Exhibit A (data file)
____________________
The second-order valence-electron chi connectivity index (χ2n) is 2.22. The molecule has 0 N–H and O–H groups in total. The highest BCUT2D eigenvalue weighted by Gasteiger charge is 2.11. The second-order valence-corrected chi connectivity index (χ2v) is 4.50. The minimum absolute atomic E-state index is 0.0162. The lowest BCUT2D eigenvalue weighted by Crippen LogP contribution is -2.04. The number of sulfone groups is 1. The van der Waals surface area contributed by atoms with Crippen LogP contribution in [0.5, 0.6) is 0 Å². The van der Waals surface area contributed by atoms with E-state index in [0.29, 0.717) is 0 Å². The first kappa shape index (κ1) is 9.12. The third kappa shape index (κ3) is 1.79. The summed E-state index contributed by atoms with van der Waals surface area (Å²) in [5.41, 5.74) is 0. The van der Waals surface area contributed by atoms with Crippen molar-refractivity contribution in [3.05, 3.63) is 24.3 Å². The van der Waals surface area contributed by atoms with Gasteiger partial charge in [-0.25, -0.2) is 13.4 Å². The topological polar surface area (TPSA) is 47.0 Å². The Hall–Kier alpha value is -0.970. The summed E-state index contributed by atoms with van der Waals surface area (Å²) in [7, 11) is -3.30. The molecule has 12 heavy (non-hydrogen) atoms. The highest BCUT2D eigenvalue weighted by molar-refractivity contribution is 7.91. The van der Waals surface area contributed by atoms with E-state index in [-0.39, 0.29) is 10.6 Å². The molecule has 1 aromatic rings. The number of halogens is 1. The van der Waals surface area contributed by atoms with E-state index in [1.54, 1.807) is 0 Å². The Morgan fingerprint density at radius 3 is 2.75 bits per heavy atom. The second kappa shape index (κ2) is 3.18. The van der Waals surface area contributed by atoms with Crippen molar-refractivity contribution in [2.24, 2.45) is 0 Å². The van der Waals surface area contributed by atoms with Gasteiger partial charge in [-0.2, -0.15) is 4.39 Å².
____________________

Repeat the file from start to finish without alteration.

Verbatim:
The second-order valence-electron chi connectivity index (χ2n) is 2.22. The molecule has 0 N–H and O–H groups in total. The highest BCUT2D eigenvalue weighted by Gasteiger charge is 2.11. The second-order valence-corrected chi connectivity index (χ2v) is 4.50. The minimum absolute atomic E-state index is 0.0162. The lowest BCUT2D eigenvalue weighted by Crippen LogP contribution is -2.04. The number of sulfone groups is 1. The van der Waals surface area contributed by atoms with Crippen LogP contribution in [0.5, 0.6) is 0 Å². The van der Waals surface area contributed by atoms with E-state index in [0.29, 0.717) is 0 Å². The first kappa shape index (κ1) is 9.12. The third kappa shape index (κ3) is 1.79. The summed E-state index contributed by atoms with van der Waals surface area (Å²) in [5.41, 5.74) is 0. The van der Waals surface area contributed by atoms with Crippen molar-refractivity contribution in [3.05, 3.63) is 24.3 Å². The van der Waals surface area contributed by atoms with Gasteiger partial charge in [-0.25, -0.2) is 13.4 Å². The topological polar surface area (TPSA) is 47.0 Å². The Hall–Kier alpha value is -0.970. The summed E-state index contributed by atoms with van der Waals surface area (Å²) in [7, 11) is -3.30. The molecule has 12 heavy (non-hydrogen) atoms. The highest BCUT2D eigenvalue weighted by molar-refractivity contribution is 7.91. The van der Waals surface area contributed by atoms with E-state index in [-0.39, 0.29) is 10.6 Å². The molecule has 1 aromatic rings. The number of halogens is 1. The van der Waals surface area contributed by atoms with E-state index in [1.54, 1.807) is 0 Å². The Morgan fingerprint density at radius 3 is 2.75 bits per heavy atom. The second kappa shape index (κ2) is 3.18. The van der Waals surface area contributed by atoms with Crippen molar-refractivity contribution in [2.24, 2.45) is 0 Å². The van der Waals surface area contributed by atoms with Gasteiger partial charge in [-0.2, -0.15) is 4.39 Å².